Emplaw Monthly - End of April 2017

New to Emplaw Online

For our subscribers with an interest in the corporate world, we published the following articles this month:

The regulatory reference regime:final rules

Click here for an explanation of the regulatory reference regime,final rules in place from 7th March 2017 including a useful summary of the Points to Note.

BEIS report on corporate governance

Click here for a detailed summary of the BEIS report published this month on corporate governance

30 second summary of BEIS recommendations for corporate governance reform

For those who don't need so much detail we published this 30 second summary of the recommendations in the BEIS report and its relationship with the Green Paper on corporate governance. 


Of more general interest we published:

30 second summary of the Great Repeal Bill for employment specialists

Click here for the article posted after publication of the Government White Paper

Focus on Emplaw Online content

Following the coming into force last month of most of the Trade Union Act 2016, our content in the sections on Trade Unions and Consultation with Employees has been reviewed and upgraded by leading law firm Lewis Silkin

Click here for the full list of Trade Union related law cards.

Click here for the Consultation with Employee law cards authored by Vince Toman of Lewis Silkin.

Employment Law News

Brexit

European Scrutiny Committee report

The House of Commons European Scrutiny committee report states that the government must continue to consider EU proposals over the next two years, even though the UK is about to leave the EU.

https://www.parliament.uk/business/committees/committees-a-z/commons-select/european-scrutiny-committee/news-parliament-20151/brexit-scrutiny-system-report-published-16-17/

Institute for Government: Legislating Brexit

The Institute for Government has published a report ‘Legislating Brexit: the Great Repeal Bill and the wider legislative challenge’. The report argues argue that the Government needs to avoid the risks associated with too little parliamentary scrutiny of Brexit, namely: failure to identify unforeseen problems with proposed legislation and a lack of democratic legitimacy for the replacement regimes that the government introduces.

https://www.instituteforgovernment.org.uk/sites/default/files/publications/IFGJ5347-Legislating-Brexit-IFG-Analysis-032017-WEB.pdf

As reported last month, the government published a White paper on The Great Repeal Bill. on 30th March as well as  Guidance for businesses on the Great Repeal Bill

Leaving the EU: World Trade Organisation

The House of Lords library has published a briefing on how the UK would trade with the EU under WTO terms if the UK left the EU without a deal.

http://researchbriefings.parliament.uk/ResearchBriefing/Summary/LLN-2017-0017#fullreport

Consultation on regulations on protected disclosures in the NHS

The government has launched a consultation on draft regulations to protect against discrimination of those who make protected disclosures in the NHS. Section 49B ERA (inserted by section 149 of the Small, Business, Enterprise and Employment Act 2015) aims to address such discrimination and provides the Secretary of State with a power, through regulations, to prohibit certain NHS public bodies from discriminating against an applicant because it appears to the NHS employer that the applicant has previously made a protected disclosure. Consultation on the draft regulations ends on 12 May 2017.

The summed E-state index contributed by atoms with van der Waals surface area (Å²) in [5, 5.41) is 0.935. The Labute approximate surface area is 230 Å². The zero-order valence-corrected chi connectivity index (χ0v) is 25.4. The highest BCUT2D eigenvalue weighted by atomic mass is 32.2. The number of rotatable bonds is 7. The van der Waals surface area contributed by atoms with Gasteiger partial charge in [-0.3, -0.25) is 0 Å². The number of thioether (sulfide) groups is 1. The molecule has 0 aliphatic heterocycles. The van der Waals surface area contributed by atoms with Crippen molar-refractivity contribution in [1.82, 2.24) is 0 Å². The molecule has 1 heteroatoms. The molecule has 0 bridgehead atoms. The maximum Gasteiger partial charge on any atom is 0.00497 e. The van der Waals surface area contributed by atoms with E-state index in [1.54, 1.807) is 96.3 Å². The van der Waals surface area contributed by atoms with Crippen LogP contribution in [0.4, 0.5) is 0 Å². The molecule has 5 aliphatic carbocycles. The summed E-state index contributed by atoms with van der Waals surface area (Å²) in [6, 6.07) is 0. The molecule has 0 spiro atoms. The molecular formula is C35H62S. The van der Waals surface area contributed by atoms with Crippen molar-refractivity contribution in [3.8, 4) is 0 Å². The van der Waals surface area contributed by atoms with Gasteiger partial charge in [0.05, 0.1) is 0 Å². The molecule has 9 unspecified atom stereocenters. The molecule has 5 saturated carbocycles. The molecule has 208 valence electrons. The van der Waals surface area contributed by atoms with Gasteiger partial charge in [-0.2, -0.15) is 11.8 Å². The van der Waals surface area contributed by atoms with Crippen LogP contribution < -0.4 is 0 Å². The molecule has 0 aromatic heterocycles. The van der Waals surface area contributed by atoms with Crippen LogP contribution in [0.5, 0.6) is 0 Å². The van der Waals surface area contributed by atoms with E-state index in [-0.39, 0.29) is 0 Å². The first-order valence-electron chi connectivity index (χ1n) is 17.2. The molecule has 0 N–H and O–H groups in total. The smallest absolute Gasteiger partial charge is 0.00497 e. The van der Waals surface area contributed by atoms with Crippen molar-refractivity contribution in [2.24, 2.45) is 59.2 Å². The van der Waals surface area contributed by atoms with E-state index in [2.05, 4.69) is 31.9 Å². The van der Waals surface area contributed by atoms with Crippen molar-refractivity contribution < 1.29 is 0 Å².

https://www.gov.uk/government/uploads/system/uploads/attachment_data/file/600677/Protecting_whistleblowers_consultation_A.pdf

For subscribers, Emplaw Online provides more information on Whistleblowing, drafted by Goodman Derrick here 

Policy paper on Improving lives: Helping Workless Families

Following on from the Work, health and disability green paper: improving lives (Nov 2016) and Dame Carol Black's review into the effects on employment outcomes of drug or alcohol addiction and obesity(Dec 2016), the government has issued a policy paper entitled Improving lives: Helping Workless Families . The paper sets out proposals which are aimed at improving ‘outcomes for children who grow up in workless families and face multiple disadvantages’. Proposals include:

·         Improving Employment and Support Allowance Work-Related Activity Group (ESA WRAG) claimants’ access to the range of employment and other support available to them.

·         Bringing forward a trial of the Individual and Placement Support approach to support those dependent on drugs and alcohol back into employment and building up a network of peer mentors, to act as advocates and role models to help those dependent on drugs and alcohol to move towards or into work.

·         Expanding eligibility for the Access to Work fund so that it provides drug and alcohol dependent people who are on a treatment programme with support to enter or continue in work. 

Caste in Great Britain and equality law: a public consultation

The government has published a consultation paper on whether legal protection against caste discrimination is best ensured by

·         developing case-law under the Equality Act 2010 (as per the example of Chandhok & Anor v Tirkey [2014] UKEAT 0190_14_1912 where the EAT found that caste could conceivably fall under the current definition of race in certain circumstances where part of another protected characteristic (in that case ethnic origin): or

·         by making caste explicitly an aspect of race in the Act. Currently Section 9 of The Equality Act 2010 section 9(5) provides that the government must amend that section (entitled ‘Race’) "so as to provide for caste to be an aspect of race. The consultation addresses the difficulty in the definition of caste and makes it clear that the government does not aim to provide a definitive view.